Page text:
With this image the first thing I am going to do is get rid of the distracting corners in the frame. I want the flowers to get all of the attention but our eyes automatically seek out light areas so they have to go. I wanted to keep as much space around the flowers though so I can only do a slight crop.
You can still see those pesky corners and that means I need to clone them out. Cloning is simply a tool that allows me to copy one area within the image and basically paste it over what I want to hide. I have a very basic skill level when it comes to cloning but I know people who are amazing at it. (My friend Carmen once cloned out some mamas who were holding onto their children in a picture we took and it made it look like these three little fat babies were just hanging out in a tree all on their own. Man, did we get some flack despite saying up front that at no time were the babies just sitting on their own. She’s really good.*) But back to my limited ability…I cloned out the corners and upped the contrast and exposure just a tad. Overall I am pleased with the look from just these basic edits.
But here is where the magic really happens. There are all kinds of effects and tricks you can do to an image that can give it a totally different vibe. Here I have brightened and lightened the whole image by adjusting my levels and playing with curves. Quite a difference, isn’t it?
Really you can just play with light and shadows, the warmth or coolness of the color and make some minor adjustments and you get a seemingly completely different image. Remember these images are the exact same at their base but notice how the one on the left looks as if the flowers are bigger and closer somehow. The one on the right has a flatter subdued matte finish.
This time I lightened the whole image but also added a film grain that softens the overall look. I also pushed the reds up slightly on the wooden table.
I love black and white images and find them to be more emotional, even with inanimate objects, than their sister color version. This particular kind of black and white is an old school Hollywood style that has some silver and green undertones. Not every image holds up well to it but man, I loved how it looked on these flowers.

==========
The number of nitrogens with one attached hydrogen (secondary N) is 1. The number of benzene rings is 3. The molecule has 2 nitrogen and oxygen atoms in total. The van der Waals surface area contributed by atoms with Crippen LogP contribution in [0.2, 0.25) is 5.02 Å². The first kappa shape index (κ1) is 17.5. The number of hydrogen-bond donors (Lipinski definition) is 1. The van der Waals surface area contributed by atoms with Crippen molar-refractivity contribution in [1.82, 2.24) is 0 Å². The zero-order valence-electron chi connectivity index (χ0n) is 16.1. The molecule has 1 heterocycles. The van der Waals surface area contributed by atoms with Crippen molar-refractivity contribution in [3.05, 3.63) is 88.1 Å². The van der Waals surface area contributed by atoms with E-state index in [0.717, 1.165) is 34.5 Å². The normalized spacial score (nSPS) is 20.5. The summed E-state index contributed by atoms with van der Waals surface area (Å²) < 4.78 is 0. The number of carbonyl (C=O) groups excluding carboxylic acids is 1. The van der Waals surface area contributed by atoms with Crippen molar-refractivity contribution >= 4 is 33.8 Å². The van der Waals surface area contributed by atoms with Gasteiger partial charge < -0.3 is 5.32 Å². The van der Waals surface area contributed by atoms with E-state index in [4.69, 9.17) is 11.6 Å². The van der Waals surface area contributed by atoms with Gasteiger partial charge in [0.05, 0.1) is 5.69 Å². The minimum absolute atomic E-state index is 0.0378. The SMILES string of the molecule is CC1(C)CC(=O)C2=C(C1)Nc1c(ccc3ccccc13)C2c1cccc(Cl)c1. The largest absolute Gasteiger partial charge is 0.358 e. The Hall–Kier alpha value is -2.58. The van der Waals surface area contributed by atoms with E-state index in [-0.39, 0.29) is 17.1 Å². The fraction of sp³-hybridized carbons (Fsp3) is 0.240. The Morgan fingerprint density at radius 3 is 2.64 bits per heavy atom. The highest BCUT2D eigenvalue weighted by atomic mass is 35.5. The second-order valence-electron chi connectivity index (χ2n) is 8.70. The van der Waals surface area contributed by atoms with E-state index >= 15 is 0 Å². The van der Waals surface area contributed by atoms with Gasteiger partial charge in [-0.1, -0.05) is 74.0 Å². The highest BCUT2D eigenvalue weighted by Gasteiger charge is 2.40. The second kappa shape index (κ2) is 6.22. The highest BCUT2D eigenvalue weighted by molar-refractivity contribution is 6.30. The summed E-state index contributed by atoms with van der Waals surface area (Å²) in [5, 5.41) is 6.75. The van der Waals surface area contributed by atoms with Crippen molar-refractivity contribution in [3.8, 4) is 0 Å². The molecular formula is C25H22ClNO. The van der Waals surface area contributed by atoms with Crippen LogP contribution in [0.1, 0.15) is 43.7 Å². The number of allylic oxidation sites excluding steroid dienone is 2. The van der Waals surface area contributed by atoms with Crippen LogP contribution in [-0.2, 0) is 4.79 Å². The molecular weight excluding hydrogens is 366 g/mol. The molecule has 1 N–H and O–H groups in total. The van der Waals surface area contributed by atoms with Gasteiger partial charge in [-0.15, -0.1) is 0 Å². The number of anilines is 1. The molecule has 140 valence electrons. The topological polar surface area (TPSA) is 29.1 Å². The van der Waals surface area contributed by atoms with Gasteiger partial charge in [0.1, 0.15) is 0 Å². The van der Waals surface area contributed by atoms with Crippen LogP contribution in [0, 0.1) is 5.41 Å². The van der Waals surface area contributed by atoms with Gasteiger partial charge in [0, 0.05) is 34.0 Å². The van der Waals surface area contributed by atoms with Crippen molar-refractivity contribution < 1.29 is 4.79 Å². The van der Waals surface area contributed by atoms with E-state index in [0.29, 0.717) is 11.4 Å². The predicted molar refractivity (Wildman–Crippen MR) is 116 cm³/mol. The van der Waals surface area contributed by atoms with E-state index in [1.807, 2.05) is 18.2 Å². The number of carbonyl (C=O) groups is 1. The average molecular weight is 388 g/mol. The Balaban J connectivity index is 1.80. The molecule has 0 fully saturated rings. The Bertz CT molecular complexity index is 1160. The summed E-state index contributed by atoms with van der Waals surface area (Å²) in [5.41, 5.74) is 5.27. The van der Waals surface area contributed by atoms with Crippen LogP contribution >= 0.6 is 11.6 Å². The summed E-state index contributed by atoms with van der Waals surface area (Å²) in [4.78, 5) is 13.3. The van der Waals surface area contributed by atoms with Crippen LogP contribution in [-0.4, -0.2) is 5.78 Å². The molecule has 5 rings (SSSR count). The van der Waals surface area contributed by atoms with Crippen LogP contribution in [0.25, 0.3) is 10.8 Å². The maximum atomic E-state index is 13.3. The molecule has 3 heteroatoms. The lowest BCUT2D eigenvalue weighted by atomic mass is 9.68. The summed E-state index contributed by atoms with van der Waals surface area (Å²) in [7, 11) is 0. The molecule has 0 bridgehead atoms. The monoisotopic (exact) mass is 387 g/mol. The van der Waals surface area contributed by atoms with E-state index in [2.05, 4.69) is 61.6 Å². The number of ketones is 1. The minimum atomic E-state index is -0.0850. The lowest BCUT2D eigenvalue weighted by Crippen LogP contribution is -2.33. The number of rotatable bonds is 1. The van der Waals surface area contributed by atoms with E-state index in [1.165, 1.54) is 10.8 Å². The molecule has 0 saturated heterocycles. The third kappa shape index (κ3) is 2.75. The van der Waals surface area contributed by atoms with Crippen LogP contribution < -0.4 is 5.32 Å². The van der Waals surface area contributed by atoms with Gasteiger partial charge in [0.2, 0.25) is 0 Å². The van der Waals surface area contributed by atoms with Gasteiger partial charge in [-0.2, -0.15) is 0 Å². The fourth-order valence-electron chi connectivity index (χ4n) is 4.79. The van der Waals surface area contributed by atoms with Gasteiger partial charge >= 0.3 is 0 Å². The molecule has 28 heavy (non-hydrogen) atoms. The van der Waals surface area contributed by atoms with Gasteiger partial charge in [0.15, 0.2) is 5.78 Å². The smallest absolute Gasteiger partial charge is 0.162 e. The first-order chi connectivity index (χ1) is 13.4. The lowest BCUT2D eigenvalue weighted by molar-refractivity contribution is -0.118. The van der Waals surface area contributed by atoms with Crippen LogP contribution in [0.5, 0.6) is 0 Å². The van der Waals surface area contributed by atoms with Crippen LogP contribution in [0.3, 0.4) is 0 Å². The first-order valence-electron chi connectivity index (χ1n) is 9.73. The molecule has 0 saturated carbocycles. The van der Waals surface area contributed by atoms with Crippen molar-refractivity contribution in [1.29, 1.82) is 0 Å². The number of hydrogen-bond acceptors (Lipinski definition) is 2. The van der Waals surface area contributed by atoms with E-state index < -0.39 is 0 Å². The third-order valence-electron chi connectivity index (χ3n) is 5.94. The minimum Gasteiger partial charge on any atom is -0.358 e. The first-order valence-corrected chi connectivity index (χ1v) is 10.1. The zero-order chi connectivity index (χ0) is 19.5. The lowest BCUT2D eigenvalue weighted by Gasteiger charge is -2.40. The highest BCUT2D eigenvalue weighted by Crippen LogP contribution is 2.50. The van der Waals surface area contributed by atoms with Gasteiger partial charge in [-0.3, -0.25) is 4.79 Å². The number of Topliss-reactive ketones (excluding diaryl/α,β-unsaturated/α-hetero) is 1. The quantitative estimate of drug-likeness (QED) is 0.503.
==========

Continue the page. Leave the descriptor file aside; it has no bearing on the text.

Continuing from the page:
You may not have noticed that green tone until you saw these two but it is unmistakable up against traditional black and whites. The image on the left has more of a slight purple undertone and is lighter overall. The image on the right is more dramatic with darkers shadows.
So one image edited eight different ways. The really cool thing is that as a photographer I have crafted something that will ideally appeal to a broad range of people who have different tastes and preferences.
Light and airy. Dark and moody. Romantic. Dramatic. These are some different buzz words used to try and define a particular style of a photographer. And it can be helpful and really important to like the style used if you are trying to choose someone to do portraits.
I don’t know how I would describe my style exactly. I like bright and clean images but sometimes find that a little more shadowing and darker tones might suit a particular image better. I like for skin to look real and eyes to be normal. I don’t like using overlays on my images. I want consistency and I want my clients to see their portraits and see the love and connection between the people in them. I want to draw out personality and to communicate character. I want to tell the story that is unfolding in your life at that moment and if that is a toddler who won’t look at the camera so be it. I want to capture the interesting and ordinary beauty that we live with everyday and sometimes overlook.
So, which edit do you prefer on our lovely carnations? I will happily gift a 5×7 print to a randomly chosen commenter.
*One of the mamas still had a copy of the babies hanging out in the tree…isn’t it hilarious?
Back in March I had a macro lens for a few days and enjoyed looking at a rose from various angles. I loved the fact that the edges had already started to wilt a little. I feel like it gives some character to the flower in much the way wrinkles can make for a more interesting face.
Truthfully, roses are not one of my favorite flowers. Not for any particular reason and even as I write this I look around and notice two vases in my house full of little miniature breeds. They have their own sort of loveliness though and yellow roses always make me think of my grandmother.
What about you? Are roses a particular favorite or some other flower?